6. Make sure you are using your catheters correctly. Follow the instructions given by your healthcare professional. 180 Medical also carries helpful instructional booklets and DVDs for supplemental education. 
  7. Ask if your insurance plan covers catheter supplies. We are contracted with thousands of plans, and we can contract your insurance for you to find out what kinds of catheter products are covered and how many you could get per month for your specific needs, per your healthcare professional's recommendation. 

DON'T:

  1. Don't reuse catheters. The FDA considers intermittent catheters to be only good for a single use. Studies show that sterile use (using a catheter one time and then disposing of it) reduces risk of urinary tract infections. Most major insurance companies today cover enough catheters for sterile use, because they know that reusing catheters often leads to infections, which can end up costing insurance companies more money. 
  2. Don't use someone else's catheters. We've gotten a few questions before where someone's friend or family member no longer need to use their catheters, and they have a few leftover which they offered to give away. It's risky to use a catheter that is prescribed for someone else, because everyone's body is different. For instance, some people require a coude tip to bypass urethral strictures, when a straight tip catheter just won't do. There are different lengths and French sizes to consider as well. When in doubt, consult your healthcare professional. 
  3. Don't use petroleum jelly to lubricate your catheter. It's best to use sterile water-soluble lubrication to lessen chances of infection and make the catheterization experience more comfortable. 
  4. When using a hydrophilic catheter, don't forget to burst the water packet, which activates the bonded lubrication, making the tube slippery and ready to use.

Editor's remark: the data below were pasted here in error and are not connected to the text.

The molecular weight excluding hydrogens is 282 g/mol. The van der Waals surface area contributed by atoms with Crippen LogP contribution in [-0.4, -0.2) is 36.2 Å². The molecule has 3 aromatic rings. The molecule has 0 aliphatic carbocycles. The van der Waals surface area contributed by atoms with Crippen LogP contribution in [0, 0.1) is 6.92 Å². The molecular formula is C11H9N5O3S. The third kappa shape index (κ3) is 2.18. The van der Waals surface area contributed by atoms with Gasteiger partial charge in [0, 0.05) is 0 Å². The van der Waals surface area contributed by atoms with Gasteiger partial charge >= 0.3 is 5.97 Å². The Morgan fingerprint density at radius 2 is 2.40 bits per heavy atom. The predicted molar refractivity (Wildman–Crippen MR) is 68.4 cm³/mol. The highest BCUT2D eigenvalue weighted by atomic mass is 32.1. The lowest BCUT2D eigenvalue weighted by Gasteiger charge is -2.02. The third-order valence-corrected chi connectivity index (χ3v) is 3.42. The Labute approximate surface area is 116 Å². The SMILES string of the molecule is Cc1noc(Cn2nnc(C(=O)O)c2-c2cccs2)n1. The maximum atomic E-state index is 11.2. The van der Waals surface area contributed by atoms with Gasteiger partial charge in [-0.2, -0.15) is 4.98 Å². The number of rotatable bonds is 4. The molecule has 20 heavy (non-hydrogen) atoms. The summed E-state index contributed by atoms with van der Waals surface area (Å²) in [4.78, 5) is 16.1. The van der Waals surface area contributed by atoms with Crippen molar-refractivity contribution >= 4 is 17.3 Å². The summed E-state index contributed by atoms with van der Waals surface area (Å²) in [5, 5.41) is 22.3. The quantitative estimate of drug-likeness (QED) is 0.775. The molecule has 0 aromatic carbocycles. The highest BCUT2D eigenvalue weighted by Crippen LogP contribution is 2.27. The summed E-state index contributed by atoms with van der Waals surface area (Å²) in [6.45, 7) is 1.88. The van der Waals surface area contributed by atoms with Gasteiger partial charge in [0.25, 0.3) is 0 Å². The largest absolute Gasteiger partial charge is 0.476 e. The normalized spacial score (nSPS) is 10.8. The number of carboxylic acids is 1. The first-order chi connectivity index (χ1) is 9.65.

5. Don't forget to bring your catheter supplies with you wherever you go. For more information on catheterizing in public restrooms, go here for a detailed blog by an actual catheter-user.
  6. Don't ignore the signs of a urinary tract infection: fever, chills, aching in the lower back, cloudy or smelly urine, and burning sensations. See your doctor to have tests run and cultures taken at the first sign, so that it can be treated properly. 
  7. Don't worry too much. Remember that many people self-cath every day. As you continue, it will get easier, and eventually you'll be a seasoned pro. 
180 Medical has provided superior service and quality catheter and ostomy supplies to customers for years. Give us a call or contact us on live chat to see why so many choose and stay with us for their much-needed supplies. 

Disclaimer: Please note that this is intended to provide a general understanding of self-catheterization. It should not be used in place of a visit, call, or consultation with a physician or other healthcare provider.


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About the Author:

Jessica has worked for 180 Medical for 6 years and currently works as Purchasing & Marketing Coordinator. Her favorite things about 180 Medical are her great co-workers and getting to work for such a fun, caring company! She loves writing, music, art, and & spending time with her dogs, friends & family.
 

180 Medical Product News: Introducing GentleCath Pro Catheters

by Jessica February 22 2016 12:10
180 medical product news
Interested in keeping up with the latest catheter and ostomy products available on the market? 180 Medical is always ready to share the scoop on the newest supplies with you, and today, we'd like to introduce you to ConvaTec's new line of GentleCath™ Pro Closed-System Intermittent Catheters. 

What are the features of the GentleCath™ Pro?

gentlecath pro catheter componentsThe GentleCath™ Pro Closed-System was designed to minimize risk of infection and allow easier and more sterile catheterization. The system has an introducer tip as well as an all-in-one collection bag, which allows for "no touch" catheterization in a more portable system that is convenient for use both at home or away from home and traveling. Because you only touch the system's outer collection bag, not the catheter tube itself, this helps to reduce the risk of infection that can sometimes occur when bacteria from hands transfers to the catheter.

Breakdown of the main features:
  • Collection bag which allows you to measure and see the amount of urine drained
  • Portable system allows for easy catheterization away from home or when a restroom is not easily accessible
  • Pre-lubricated introducer tip, which allows the catheter itself to bypass the first few millimeters of the urethra, where bacteria is most highly concentrated
  • Also includes an underpad, gloves, non-staining antiseptic pad, and additional lubricating jelly